Docstoc

Disability Rights

Document Sample
Disability Rights Powered By Docstoc
					Disability Rights

          A HISTORY
Importance of the federal response to
         disabled veterans
          Department of War
        Veterans Administration
       Smith-Fess Vocational
        Rehabilitation Act
 Following each of the major wars of the 20th
  century,Congress responded to the needs of
  returning veterans with rehabilitation
  legislation
 But in 1920 Congress passed the Civilian
  Vocational Rehabilitation Act .
Smith-Fess

 It established a civilian vocational
  rehabilitation program under the Federal
  Board for Vocational Education to be
  funded on a 50-50 matching basis with the
  states.
 The funding could be used for vocational
  guidance, training, occupational adjustment
  services, and job placement.
The Precursor to Smith-Fess: The
Rehab Act of 1918-A Turning Point
   After the war, U.S. towns and cities suddenly had
    lots of physically disabled veterans wandering
    around without jobs.
   Americans rejected the European approach -
    building large institutions where the veterans and
    their families could live for free. Instead, Congress
    passed legislation to get them back to work and
    passed the Soldiers Rehabilitation Act of 1918.
Benefits of Government
intervention
   In World War I, only about 2 percent of
    veterans with spinal-cord injuries survived
    more than a year, but three decades later
    during World War II, the discovery of
    antibiotics and more sophisticated medical
    interventions brought the survival rate up to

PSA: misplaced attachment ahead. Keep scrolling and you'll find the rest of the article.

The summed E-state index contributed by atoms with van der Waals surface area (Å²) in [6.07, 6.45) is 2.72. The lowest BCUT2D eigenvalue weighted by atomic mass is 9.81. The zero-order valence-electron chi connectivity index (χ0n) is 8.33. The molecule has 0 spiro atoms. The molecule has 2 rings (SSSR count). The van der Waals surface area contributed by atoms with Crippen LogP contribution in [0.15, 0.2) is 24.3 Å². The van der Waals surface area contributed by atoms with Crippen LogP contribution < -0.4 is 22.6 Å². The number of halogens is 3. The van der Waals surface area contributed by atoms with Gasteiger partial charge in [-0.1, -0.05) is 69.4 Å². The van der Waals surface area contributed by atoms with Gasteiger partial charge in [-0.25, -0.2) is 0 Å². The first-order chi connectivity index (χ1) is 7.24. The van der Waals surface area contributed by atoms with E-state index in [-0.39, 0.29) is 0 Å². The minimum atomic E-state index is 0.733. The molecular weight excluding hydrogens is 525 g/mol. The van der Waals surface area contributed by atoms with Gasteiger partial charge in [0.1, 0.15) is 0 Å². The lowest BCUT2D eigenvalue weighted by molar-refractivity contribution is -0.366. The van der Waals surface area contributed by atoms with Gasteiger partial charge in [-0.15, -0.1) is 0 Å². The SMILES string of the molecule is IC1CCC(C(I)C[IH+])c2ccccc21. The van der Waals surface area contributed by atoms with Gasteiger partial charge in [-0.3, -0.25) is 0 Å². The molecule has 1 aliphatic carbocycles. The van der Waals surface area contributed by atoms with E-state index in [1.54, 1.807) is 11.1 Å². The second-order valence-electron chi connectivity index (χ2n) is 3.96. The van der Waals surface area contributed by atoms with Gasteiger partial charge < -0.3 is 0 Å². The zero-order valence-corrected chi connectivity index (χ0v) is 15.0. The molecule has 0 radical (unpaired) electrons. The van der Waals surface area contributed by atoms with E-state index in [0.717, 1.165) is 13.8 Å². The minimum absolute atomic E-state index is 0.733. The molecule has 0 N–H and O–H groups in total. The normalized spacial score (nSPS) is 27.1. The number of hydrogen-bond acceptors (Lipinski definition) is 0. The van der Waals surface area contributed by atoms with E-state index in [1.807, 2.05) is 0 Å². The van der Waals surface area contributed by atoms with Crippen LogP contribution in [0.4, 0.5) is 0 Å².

85 percent
Benefits(Cont.): The
Rehabilitation Act of 1943
   In 1943, people with mental retardation
    were included in the legislation, making
    vocational training available to them for the
    first time.
Rehab act of 43
             It also changed the type of
              services the government provided
              for vocational rehabilitation.
             In addition to training and
              guidance, VR started paying for
              certain types of treatments to
              correct disabilities(cataracts,
              orthopedic services, rehab
              therapy, hearing aids).
Post WWII

   the end of World War II
    changed VR when it flooded
    the nation with wounded
    veterans.
   More progress in medicine
    meant not only that more
    people survived the war, but
    also they survived with
    greater variety of disabilities.
Post WWII

               In addition to veterans with
                loss of limbs, vision or
                hearing, there were now
                people in wheelchairs,
                people with head injuries,
                people with epilepsy, and
                people with seizure
                disorders.
Rehab Act of 54

   Professionalization: the
    Rehabilitation Act of
    1954 started federal
    funding of research on
    vocational rehabilitation
    and funding of advanced
    college training programs
    in rehabilitation
    counseling.
Rehab Act of 54

   Rehabilitation counselors became trained
    professionals, and research offices sprang
    up. This eventually led to the creation of the
    National Institute on Disability and
    Rehabilitation Research (NIDRR) in the
    U.S. Department of Education.
From Benefits to Accessibility

   none of this legislation, however included
    any consideration of building accessibility.
    The entire focus was on the clinical
    impairments of people with disabilities and
    their management
1st Efforts to address issues of “reasonable